A Continual Feast of Thanksgiving
As our family prepares to celebrate Thanksgiving, I’ve been thinking about my recent trip to the Middle East and the Christian leaders I had the privilege of meeting. Beyond their tremendous hospitality, what impressed me most was the attitude of thanksgiving that seemed to encompass them. This gratitude certainly was not because of the absence of challenges or the ease of which they served as pastors and Christian leaders but rather, like the first celebrants of Thanksgiving on American soil, it is their gratitude that shapes their ability to not only survive but thrive in the most difficult of circumstances.
You’ve no doubt read or heard about the Pilgrims and the challenges they faced as they came to America. They came here risking all, not for the freedom of worship but for the freedom of religion: the freedom to believe, live their lives, and teach their children according to those beliefs. What the record shows is that their gratitude was a choice in their circumstance, not a product of their circumstance. As a result of that choice to be grateful, they laid the foundation for the world’s most prosperous and blessed nation.
The late Peter Marshall and David Manuel provided a great narrative of the Pilgrims’ journey to America in their classic book The Light and the Glory.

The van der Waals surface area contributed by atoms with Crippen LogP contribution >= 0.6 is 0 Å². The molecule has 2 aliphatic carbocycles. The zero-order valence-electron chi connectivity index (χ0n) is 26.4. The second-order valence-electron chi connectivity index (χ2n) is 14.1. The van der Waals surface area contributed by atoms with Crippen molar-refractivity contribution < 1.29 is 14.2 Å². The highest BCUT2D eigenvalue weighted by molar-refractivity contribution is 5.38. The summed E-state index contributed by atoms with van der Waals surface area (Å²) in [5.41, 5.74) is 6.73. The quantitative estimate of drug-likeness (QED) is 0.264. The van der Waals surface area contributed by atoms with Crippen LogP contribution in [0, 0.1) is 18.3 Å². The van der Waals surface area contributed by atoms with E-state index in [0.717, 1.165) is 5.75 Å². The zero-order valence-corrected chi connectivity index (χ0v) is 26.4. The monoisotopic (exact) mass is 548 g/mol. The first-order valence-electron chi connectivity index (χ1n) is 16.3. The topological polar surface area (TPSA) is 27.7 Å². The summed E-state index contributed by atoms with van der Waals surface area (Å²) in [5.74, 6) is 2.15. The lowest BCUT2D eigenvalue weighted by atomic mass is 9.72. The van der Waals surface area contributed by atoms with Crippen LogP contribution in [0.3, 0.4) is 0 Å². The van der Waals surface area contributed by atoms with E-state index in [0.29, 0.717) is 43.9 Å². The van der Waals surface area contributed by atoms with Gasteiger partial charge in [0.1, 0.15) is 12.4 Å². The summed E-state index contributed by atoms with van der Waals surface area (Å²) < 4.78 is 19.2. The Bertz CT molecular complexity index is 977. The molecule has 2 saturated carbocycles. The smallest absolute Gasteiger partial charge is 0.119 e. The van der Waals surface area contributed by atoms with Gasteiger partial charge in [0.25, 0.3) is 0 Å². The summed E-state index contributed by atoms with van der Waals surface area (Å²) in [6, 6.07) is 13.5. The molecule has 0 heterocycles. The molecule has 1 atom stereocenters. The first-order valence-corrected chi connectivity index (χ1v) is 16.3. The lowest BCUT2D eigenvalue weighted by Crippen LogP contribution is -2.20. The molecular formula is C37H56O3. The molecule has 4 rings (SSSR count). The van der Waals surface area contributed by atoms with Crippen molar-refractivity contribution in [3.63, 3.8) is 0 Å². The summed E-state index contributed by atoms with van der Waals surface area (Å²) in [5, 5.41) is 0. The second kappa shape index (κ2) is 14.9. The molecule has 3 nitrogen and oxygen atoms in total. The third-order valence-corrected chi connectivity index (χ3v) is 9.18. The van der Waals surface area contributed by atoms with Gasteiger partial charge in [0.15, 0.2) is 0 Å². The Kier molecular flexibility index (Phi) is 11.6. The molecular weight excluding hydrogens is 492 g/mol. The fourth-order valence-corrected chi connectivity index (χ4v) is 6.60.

The Pilgrims arrived in the fall of 1620 just in time to prepare for winter. During that first winter, nearly half of the 102 Pilgrims died, 47 in all. In February, at the height of winter, they were dying at a rate of two per day. Thirteen of the 18 wives died with only three families remaining unbroken by death that first winter. Yet still, they gave thanks. And they remained thankful even though their daily rations would at times consist of one kernel of corn.
Marshall wrote, “These were not like other men. The more adversity mounted against them, the harder they prayed — never giving in to despair, to murmuring, to any of the petty jealousies that split and divide.”
The experiences of the Pilgrims were recorded in the historical work Of Plymouth Plantation, penned by their leader, Gov. William Bradford. Bradford said of the Pilgrims, “Last and not least, they cherished a great hope and inward zeal of laying good foundations, or at least making some ways toward it, for the propagation and advance of the gospel of the kingdom of Christ in the remote parts of the world, even though they should be but stepping stones to others in the performance of so great a work.”
The Apostle Paul provides the key to this continual feast of thanksgiving in his letter to the Thessalonians, which he wrote from prison, instructing them to “Rejoice always, pray without ceasing, in everything give thanks, for this is the will of God in Christ Jesus for you.”
This is a publication of the Family Research Council. Mr. Perkins is president of FRC.